Dynamic Hypoxic Hypoxemia in Brain Tissue: Experimental and Theoretical Methodologies
An experimental system was assembled to study feline cerebral cortex cellular and extracellular pO2 response to rapid changes in carotid artery oxygen levels. The system has been described in prior articles in this series and elsewhere (Bogue and Dorson, 1973; Dorson and Bogue, 1973; Dorson and Bogue, 1976; Bogue, 1974). Changes in carotid artery oxygen level could be accomplished either by varying the ventilatory gas composition or by a carotid-jugular computer controlled exchange method. The latter technique involved cannulation of both internal carotid arteries and jugular veins. All other perfusion routes were supressed by compression. Relatively open flow was allowed in both directions with exchange between venous and arterial blood on an equal volume flow basis. This system resulted in the most rapid possible input change while maintaining close to normal physiological function. Many different types of changes were investigated, and this report will concentrate on oscillatory inputs caused by both the ventilation gas and blood exchange methods. No difference in response was noted up to the upper frequency limit of the ventilation method of 0.1 Hz while the exchange method was capable of 1.0 Hz oscillations.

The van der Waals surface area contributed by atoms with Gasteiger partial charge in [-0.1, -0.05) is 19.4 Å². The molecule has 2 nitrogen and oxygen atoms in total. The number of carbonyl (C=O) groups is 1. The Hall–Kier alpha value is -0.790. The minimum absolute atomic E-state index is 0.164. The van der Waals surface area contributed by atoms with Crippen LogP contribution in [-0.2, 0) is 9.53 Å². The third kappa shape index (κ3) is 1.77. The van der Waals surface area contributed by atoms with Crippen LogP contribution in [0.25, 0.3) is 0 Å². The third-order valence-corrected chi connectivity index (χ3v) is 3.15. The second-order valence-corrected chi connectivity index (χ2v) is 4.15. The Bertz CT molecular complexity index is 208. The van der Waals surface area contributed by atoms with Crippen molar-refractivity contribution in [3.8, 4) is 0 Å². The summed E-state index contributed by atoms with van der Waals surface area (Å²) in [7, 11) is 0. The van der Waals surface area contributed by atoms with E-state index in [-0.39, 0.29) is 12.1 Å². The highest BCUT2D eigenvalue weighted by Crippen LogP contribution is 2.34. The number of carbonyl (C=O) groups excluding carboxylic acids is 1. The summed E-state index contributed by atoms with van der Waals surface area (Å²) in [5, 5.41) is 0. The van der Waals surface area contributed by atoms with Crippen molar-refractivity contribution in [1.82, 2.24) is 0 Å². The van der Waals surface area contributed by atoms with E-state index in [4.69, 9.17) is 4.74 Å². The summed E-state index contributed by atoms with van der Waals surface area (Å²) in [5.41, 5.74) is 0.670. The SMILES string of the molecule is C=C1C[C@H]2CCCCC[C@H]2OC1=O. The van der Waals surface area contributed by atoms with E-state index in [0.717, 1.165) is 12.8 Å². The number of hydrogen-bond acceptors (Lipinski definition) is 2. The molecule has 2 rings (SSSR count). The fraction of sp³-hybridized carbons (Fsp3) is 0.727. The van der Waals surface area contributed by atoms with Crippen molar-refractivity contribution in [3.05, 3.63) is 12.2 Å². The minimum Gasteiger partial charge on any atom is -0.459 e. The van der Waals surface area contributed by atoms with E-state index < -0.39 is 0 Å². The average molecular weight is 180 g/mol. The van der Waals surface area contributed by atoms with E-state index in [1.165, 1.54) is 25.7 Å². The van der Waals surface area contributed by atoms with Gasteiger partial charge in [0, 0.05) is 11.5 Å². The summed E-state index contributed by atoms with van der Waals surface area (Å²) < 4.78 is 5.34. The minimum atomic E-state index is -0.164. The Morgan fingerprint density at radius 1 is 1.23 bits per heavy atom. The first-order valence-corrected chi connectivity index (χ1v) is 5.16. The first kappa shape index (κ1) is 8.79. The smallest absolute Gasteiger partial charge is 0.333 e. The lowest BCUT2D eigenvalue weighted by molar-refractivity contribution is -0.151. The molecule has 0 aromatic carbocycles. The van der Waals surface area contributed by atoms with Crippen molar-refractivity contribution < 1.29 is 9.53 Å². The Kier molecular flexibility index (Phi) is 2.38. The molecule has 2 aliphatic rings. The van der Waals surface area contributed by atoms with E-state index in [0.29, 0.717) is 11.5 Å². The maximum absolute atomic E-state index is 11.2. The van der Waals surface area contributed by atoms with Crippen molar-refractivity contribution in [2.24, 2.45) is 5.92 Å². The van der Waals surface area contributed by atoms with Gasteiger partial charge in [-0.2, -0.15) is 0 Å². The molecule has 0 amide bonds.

KeywordsBrain Blood Flow Entire Test Period Oscillatory Waveform Interstitial Fluid Compartment Normalize Brain Blood
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